Codependent no more

We have never been big fans of the way the term “codependent” evolved in the non-professional world into a way codependentof describing almost any show of compassion for someone with difficult problems.

On the other hand, after years of struggle (and, yes, our own therapy) we finally came up with our own rules of thumb for when to back away from helping someone who seems headed for a “bad end.”

Rule 1: Each competent adult is responsible for taking care of their own needs. 

Rule 2: Only help those who help themselves. And help them in proportion to how much they help themselves.

Rule 1 is a rule about how the world works. We talk elsewhere on this site (“Learned Helplessness”) about why it is important that a person take responsibility for themselves. It is simply not possible to save someone who is not willing to accept responsibility for themselves.

If you ever find yourself in a situation where someone you love refuses all responsibility for how their life is turning out, you must focus first on addressing that issue… because nothing that you do to help them will ultimately be enough until they do take back that responsibility.

Rule 2 says that you can help someone, but you cannot do things for them.

When we were first trying to figure out how to raise kids (when our own kids were young) we sought out a wise woman to help us. She had one rule that we have struggled to follow ever since. It works for kids but it is especially true in dealing with adults:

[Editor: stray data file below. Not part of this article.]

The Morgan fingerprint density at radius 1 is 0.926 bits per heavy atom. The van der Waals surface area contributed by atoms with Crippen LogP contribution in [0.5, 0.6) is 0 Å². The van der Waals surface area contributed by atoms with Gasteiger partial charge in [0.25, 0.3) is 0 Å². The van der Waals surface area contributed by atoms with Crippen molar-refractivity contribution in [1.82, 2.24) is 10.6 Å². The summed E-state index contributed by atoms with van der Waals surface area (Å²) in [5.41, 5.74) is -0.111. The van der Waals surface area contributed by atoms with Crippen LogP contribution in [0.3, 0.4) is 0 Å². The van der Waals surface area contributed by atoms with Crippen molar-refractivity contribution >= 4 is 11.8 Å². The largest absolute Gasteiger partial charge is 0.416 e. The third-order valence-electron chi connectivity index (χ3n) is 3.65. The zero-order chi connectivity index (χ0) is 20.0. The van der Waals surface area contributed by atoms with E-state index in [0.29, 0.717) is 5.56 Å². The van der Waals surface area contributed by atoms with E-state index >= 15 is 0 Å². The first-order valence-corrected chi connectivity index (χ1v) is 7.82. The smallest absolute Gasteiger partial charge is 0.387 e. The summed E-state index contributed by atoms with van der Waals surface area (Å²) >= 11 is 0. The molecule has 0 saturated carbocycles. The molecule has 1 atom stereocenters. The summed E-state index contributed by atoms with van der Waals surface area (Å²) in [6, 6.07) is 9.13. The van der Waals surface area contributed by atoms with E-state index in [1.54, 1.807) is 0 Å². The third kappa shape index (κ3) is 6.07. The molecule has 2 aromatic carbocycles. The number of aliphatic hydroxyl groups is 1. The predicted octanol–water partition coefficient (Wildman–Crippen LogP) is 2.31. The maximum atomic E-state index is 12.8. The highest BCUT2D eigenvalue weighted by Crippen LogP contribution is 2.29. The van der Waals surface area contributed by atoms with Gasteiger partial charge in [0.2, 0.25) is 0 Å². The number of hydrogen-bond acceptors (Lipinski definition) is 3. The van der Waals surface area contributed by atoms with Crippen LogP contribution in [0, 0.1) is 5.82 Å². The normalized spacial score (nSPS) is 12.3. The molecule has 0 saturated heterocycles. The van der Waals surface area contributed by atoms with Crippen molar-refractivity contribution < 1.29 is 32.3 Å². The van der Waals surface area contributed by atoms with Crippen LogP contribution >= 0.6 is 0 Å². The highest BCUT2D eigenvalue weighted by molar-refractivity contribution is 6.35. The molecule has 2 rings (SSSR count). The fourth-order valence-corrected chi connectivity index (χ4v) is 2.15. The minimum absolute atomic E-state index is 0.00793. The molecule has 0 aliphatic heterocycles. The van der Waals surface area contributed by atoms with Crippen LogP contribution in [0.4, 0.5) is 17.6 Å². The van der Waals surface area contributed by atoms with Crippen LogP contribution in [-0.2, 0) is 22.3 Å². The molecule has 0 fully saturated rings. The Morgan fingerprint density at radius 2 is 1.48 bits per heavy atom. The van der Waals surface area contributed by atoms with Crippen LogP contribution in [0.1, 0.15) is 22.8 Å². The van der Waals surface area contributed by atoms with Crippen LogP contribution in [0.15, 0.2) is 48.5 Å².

“Don’t do anything for someone that they can do for themselves.”

You may need to step back from the moment to make that judgement. At times, in the midst of an intense conversation, we have been convinced that someone who was struggling with depression couldn’t get out of bed. This is really not likely if you think about it calmly.

Also, you should not do more for someone than they are doing for themselves (we are talking about effort, not results). If you are struggling to help someone and they seem calm and relaxed you need to let up.

Another clue that you should reduce your effort is when the other person says that they are completely incompetent to do anything for themselves, but insists that they are competent to control everything around them.

For example, a young woman says she can’t do anything for herself, but she also has detailed conditions for what type of help she will accept – when, how, from whom…

We hope that this post got you thinking, or annoyed you, or you have something to add it. If so follow the link and post a comment… We are hoping that this site becomes more interactive over time.